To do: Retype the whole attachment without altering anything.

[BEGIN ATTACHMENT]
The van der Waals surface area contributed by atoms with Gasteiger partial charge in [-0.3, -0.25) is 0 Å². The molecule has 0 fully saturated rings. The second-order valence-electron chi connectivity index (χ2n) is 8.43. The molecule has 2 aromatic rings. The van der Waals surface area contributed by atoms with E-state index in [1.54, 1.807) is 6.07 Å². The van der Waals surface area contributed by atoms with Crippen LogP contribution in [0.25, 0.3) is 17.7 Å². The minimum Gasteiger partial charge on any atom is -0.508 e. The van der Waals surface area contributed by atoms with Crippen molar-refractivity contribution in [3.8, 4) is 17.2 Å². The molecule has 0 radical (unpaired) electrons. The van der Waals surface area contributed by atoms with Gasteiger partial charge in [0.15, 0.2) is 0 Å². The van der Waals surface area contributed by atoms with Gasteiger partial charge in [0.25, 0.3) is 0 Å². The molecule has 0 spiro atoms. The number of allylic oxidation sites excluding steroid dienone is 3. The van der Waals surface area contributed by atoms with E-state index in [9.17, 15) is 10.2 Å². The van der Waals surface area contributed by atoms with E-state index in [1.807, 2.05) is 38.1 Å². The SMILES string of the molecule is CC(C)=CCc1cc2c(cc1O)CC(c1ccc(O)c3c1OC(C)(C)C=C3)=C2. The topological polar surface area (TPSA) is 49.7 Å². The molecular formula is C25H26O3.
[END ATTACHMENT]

The van der Waals surface area contributed by atoms with Gasteiger partial charge in [-0.3, -0.25) is 0 Å². The molecule has 0 fully saturated rings. The second-order valence-electron chi connectivity index (χ2n) is 8.43. The molecule has 2 aromatic rings. The van der Waals surface area contributed by atoms with E-state index in [1.54, 1.807) is 6.07 Å². The van der Waals surface area contributed by atoms with Crippen LogP contribution in [0.25, 0.3) is 17.7 Å². The minimum Gasteiger partial charge on any atom is -0.508 e. The van der Waals surface area contributed by atoms with Crippen molar-refractivity contribution in [3.8, 4) is 17.2 Å². The molecule has 0 radical (unpaired) electrons. The van der Waals surface area contributed by atoms with Gasteiger partial charge in [0.15, 0.2) is 0 Å². The van der Waals surface area contributed by atoms with Gasteiger partial charge in [0.25, 0.3) is 0 Å². The molecule has 0 spiro atoms. The number of allylic oxidation sites excluding steroid dienone is 3. The van der Waals surface area contributed by atoms with E-state index in [9.17, 15) is 10.2 Å². The van der Waals surface area contributed by atoms with E-state index in [1.807, 2.05) is 38.1 Å². The SMILES string of the molecule is CC(C)=CCc1cc2c(cc1O)CC(c1ccc(O)c3c1OC(C)(C)C=C3)=C2. The topological polar surface area (TPSA) is 49.7 Å². The molecular formula is C25H26O3.